ABCC targets second unionist

A Construction Forestry Mining Energy Union (CFMEU) member in South Australia has become the second worker to face charges for refusing to speak to the Australian Building and Construction Commission (ABCC).

Established by the Howard government in 2005, the ABCC is like a secret police force for the building industry. It seeks to break the industrial strength of the building unions, and has been widely criticised for its star chamber powers. When interrogated by the ABCC, unionists do not have the right to remain silent and can be jailed for non-cooperation.

A May 15 Workplace Express article reported that the ABCC has recently referred a new brief to the Commonwealth Director of Public Prosecutions (DPP).

The brief refers to the worker refusing to answer questions about an alleged illegal industrial action. The ABCC claims the worker refused to attend an interview in October last year.

The worker is due to appear in the Adelaide Magistrates Court in the northern suburb of Elizabeth on June 9. On May 18, CFMEU state secretary Martin O'Malley told Workplace Express the member was "just an ordinary bloke on the tools who doesn't see why he should dob in his mates and go along with laws that are absolutely wrong".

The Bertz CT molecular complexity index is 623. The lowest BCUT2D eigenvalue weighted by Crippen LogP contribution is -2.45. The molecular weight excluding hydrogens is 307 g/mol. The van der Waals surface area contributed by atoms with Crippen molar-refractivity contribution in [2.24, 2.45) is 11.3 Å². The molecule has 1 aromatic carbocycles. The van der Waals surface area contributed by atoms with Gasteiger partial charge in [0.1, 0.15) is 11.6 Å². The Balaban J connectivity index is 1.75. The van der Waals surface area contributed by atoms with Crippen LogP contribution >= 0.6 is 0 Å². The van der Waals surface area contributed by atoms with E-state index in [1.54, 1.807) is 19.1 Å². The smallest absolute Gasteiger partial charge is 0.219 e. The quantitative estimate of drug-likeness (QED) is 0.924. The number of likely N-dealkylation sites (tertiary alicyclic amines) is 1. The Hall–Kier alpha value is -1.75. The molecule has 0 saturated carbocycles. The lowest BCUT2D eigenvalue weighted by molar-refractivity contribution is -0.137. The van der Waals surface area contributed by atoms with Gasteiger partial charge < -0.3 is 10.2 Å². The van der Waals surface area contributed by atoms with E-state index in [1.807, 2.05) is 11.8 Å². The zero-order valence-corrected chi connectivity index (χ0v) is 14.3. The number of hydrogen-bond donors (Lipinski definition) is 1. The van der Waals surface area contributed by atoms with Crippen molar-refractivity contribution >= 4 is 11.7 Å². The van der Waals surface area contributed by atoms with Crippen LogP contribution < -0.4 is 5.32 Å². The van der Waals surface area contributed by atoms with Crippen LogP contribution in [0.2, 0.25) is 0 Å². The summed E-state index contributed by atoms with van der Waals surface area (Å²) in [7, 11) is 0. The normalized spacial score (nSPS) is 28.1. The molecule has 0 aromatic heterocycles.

O'Malley said it was outrageous the worker should face charges under Howard's laws after he had taken part in the struggle to get Kevin Rudd elected and have Work Choices torn up. But, despite an election promise to abolish it, Rudd is instead planning to incorporate the ABCC's draconian powers into Labor's Fair Work Australia.

The alleged illegal industrial action came about because the workers were seeking safer conditions on the job. The worker faces up to six months jail if convicted. O'Malley stressed the union would support the worker throughout the legal process.

Green Left Weekly was told the CFMEU will try to have the hearing moved from Elizabeth to central Adelaide, where there will be more potential for a mass protest on the day of the hearing. The state branch of the union has received messages of support and offers of help from all around Australia.

Last year, CFMEU Victorian senior vice-president Noel Washington was to stand trial as the first person charged for refusing to talk to the ABCC. Huge protests were organised in his defence and, six days before the trial was due to start, the DPP dropped the charges.

[To find out more about the campaign to abolish the ABCC, visit ]